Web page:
The abortion rights battle will be key in several states this November, where voters will decide on legislation that may affect access to the procedures.

Abortion rights advocates are looking, in particular, at the votes in Ohio, Pennsylvania, and Virginia, which are being seen as indicators of where the country stands on abortion heading into the 2024 elections, according to The Hill.

Democrats are hoping to rally anger from voters concerning the Supreme Court’s decision overturning Roe v. Wade, while Ohio will take on the issue directly with a ballot measure that protects abortion rights in the state up to the point of viability, about halfway through a pregnancy. 

“Abortion is going to continue to be a galvanizing reason for Ohio voters and voters in states across the country to turn out to vote,” commented Lauren Blauvelt, the vice president of government affairs and public advocacy for Planned Parenthood Advocates of Ohio. “It’s incredibly important, and without the federal protection of Roe v. Wade, it is up to individual voters to make this decision for themselves.”

Advocates in the state successfully defeated a measure in August to raise the threshold to amend the Ohio Constitution, which would have made it more difficult to approve abortion protections. 

Ohio Secretary of State Frank LaRose, a Republican, an abortion opponent, advocated for the failed measure. The state elections board, led by LaRose, has approved new language summarizing the abortion amendment that will appear on the November ballot. 

The changes include referring to an “unborn child” rather than “fetus” and “pregnant woman” instead of “pregnant patient,” and Blauvelt said the changes demonstrate what “anti-abortion politicians are willing to do” to try to stop the amendment.

Ohio abortion rights supporters have filed a lawsuit to the state Supreme Court to challenge the changes, but LaRose’s office said the board was following its constitutional requirement to adopt a summary of the measure, and insisted the language changes meet that requirement.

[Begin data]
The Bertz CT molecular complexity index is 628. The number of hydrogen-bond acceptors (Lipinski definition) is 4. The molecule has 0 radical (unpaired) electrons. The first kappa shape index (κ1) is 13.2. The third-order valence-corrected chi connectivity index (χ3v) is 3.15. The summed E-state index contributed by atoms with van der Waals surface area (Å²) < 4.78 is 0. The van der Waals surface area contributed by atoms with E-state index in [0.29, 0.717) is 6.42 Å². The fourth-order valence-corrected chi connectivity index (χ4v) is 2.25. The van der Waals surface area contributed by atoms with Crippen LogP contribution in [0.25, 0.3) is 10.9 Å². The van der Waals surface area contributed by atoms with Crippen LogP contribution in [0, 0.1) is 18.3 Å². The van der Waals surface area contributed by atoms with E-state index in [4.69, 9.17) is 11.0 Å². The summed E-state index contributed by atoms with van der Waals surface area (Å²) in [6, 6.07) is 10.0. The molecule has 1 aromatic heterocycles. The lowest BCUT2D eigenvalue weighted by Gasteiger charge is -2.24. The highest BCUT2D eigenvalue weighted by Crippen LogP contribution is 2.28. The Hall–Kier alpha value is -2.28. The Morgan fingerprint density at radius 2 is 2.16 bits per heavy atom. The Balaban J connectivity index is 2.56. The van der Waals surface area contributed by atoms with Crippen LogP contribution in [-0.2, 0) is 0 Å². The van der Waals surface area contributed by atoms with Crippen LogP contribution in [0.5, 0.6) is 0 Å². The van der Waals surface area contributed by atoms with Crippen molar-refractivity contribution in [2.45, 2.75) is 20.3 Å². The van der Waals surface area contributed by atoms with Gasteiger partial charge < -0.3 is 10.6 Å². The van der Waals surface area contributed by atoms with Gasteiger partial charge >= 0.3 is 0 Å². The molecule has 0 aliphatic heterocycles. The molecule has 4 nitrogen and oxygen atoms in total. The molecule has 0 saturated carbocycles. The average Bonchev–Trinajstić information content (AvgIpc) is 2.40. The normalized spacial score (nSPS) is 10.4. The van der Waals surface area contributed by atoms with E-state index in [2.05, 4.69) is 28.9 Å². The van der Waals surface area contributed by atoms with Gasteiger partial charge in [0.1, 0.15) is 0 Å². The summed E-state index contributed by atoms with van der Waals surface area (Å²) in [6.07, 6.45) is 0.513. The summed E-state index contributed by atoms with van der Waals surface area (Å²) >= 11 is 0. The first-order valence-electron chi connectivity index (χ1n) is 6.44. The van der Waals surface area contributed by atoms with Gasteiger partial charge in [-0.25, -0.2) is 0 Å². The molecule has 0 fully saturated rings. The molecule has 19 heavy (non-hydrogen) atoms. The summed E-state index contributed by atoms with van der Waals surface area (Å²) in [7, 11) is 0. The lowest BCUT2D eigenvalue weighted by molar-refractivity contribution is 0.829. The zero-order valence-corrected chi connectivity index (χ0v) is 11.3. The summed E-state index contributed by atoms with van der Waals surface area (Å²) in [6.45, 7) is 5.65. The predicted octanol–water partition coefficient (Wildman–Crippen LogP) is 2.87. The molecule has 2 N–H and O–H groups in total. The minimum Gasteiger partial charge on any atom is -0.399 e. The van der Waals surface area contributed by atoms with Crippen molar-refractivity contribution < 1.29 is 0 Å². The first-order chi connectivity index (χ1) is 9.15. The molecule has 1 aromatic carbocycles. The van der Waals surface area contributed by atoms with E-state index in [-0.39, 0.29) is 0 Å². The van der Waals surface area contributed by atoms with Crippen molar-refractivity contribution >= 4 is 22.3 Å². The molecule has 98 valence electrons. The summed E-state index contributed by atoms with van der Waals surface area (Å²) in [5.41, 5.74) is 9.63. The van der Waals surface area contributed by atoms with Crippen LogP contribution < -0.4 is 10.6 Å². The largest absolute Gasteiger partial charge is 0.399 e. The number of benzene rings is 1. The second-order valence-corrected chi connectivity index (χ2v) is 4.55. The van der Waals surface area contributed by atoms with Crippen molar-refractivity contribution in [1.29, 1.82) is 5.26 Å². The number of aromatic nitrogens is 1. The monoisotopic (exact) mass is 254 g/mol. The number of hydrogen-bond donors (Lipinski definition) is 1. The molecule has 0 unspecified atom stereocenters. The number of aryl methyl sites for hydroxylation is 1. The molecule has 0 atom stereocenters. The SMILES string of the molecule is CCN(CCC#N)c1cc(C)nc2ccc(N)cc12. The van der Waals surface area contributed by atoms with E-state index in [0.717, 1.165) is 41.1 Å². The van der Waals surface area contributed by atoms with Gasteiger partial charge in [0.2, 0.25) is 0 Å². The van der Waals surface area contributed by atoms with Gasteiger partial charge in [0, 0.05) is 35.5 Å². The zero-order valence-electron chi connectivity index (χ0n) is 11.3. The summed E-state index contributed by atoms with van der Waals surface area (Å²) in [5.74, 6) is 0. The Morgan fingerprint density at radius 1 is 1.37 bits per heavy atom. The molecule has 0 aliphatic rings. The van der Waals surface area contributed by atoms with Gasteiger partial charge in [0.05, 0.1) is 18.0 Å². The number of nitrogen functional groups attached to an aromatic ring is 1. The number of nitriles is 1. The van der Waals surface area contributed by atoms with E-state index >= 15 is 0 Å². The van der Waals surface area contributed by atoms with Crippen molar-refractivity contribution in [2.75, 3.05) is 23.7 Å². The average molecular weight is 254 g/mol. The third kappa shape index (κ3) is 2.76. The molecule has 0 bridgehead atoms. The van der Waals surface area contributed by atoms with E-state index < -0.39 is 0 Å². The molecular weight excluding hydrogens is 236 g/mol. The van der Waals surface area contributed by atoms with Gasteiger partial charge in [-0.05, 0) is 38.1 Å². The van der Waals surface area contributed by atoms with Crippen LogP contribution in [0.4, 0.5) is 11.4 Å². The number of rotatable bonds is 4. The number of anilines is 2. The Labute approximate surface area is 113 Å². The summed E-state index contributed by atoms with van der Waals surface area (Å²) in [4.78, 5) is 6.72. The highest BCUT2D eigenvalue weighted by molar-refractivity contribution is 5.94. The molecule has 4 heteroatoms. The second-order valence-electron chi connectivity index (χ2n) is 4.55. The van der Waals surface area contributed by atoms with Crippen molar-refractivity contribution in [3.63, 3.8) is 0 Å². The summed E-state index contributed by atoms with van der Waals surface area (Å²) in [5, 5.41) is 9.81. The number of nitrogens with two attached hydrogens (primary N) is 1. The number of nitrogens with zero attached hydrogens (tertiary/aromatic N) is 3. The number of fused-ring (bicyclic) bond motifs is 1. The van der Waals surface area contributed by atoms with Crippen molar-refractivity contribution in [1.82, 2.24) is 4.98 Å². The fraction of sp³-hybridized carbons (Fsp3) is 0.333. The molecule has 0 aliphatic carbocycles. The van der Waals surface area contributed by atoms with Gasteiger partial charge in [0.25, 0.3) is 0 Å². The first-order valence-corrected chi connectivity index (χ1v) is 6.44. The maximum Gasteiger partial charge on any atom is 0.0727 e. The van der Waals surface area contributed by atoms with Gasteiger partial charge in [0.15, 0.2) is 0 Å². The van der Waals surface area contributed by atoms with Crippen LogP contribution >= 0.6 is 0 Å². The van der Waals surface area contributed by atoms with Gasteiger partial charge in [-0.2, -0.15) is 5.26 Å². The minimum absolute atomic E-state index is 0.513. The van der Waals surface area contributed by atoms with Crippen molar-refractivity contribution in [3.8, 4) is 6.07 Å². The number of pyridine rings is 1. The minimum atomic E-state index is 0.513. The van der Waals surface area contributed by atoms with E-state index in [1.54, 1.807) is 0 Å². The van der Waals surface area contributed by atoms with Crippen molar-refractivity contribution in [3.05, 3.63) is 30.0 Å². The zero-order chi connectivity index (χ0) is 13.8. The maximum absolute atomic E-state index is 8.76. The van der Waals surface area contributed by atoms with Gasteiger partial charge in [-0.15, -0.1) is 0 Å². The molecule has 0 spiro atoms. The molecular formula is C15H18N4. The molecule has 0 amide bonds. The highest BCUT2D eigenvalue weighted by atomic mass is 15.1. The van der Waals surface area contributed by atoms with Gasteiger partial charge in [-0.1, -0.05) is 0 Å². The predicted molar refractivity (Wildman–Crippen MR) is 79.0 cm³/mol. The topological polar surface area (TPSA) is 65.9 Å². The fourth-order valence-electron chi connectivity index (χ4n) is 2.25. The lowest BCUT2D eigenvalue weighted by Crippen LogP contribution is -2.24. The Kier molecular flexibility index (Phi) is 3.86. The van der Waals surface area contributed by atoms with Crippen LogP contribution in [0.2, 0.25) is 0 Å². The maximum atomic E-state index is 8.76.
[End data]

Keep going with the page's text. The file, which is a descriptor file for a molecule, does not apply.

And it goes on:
Meanwhile, races in Pennsylvania and Virginia are being seen as proxy elections for the fight over abortion rights. 

Virginia’s Gov. Glenn Youngkin has not been able the bring the 15-week abortion ban he is seeking, while Democrats control the state’s Senate and Republicans hold the state House majorities. 

The Republican governor, however, got a political boost after candidates he endorsed won their primary elections in June and sources familiar with the governor’s plans say that passing the bill, which has exceptions for rape, incest, and protecting the mother’s life, is his priority if Republicans control the state House and Senate. 

In Pennsylvania, voters will choose a replacement to fill a set on the state Supreme Court after the death last year of former Chief Justice Max Baer. 

Daniel McCaffery, a Democrat, is facing Republican Carolyn Carluccio. McCaffery’s election will expand the Democrats’ current 4-2 majority, while the GOP hopes to close the gap with Carluccio.

However, strategists in Pennsylvania said the election is not critical to abortion rights, as the Pennsylvania Legislature is split between the parties. Further, Gov. Josh Shapiro, a Democrat, has vowed to protect access to abortion access. 

The issue will play some role in the race, as Democrats hope to capitalize on the success they had in last year’s midterm elections focusing on abortion access. 

The conservative-leaning states of Kentucky, Louisiana, and Mississippi are also holding gubernatorial races in November, but in all three states, the GOP-led legislature has already enforced strict abortion legislation. 

Meanwhile, Pennsylvania Republican strategist Josh Novotney said he does not expect abortion to play as large a role in elections this year as it did last, when state Sen. Doug Mastriano, who opposes abortion without exception, was the GOP nominee for governor. 

Sandy Fitzgerald

Sandy Fitzgerald has more than three decades in journalism and serves as a general assignment writer for Newsmax covering news, media, and politics. 

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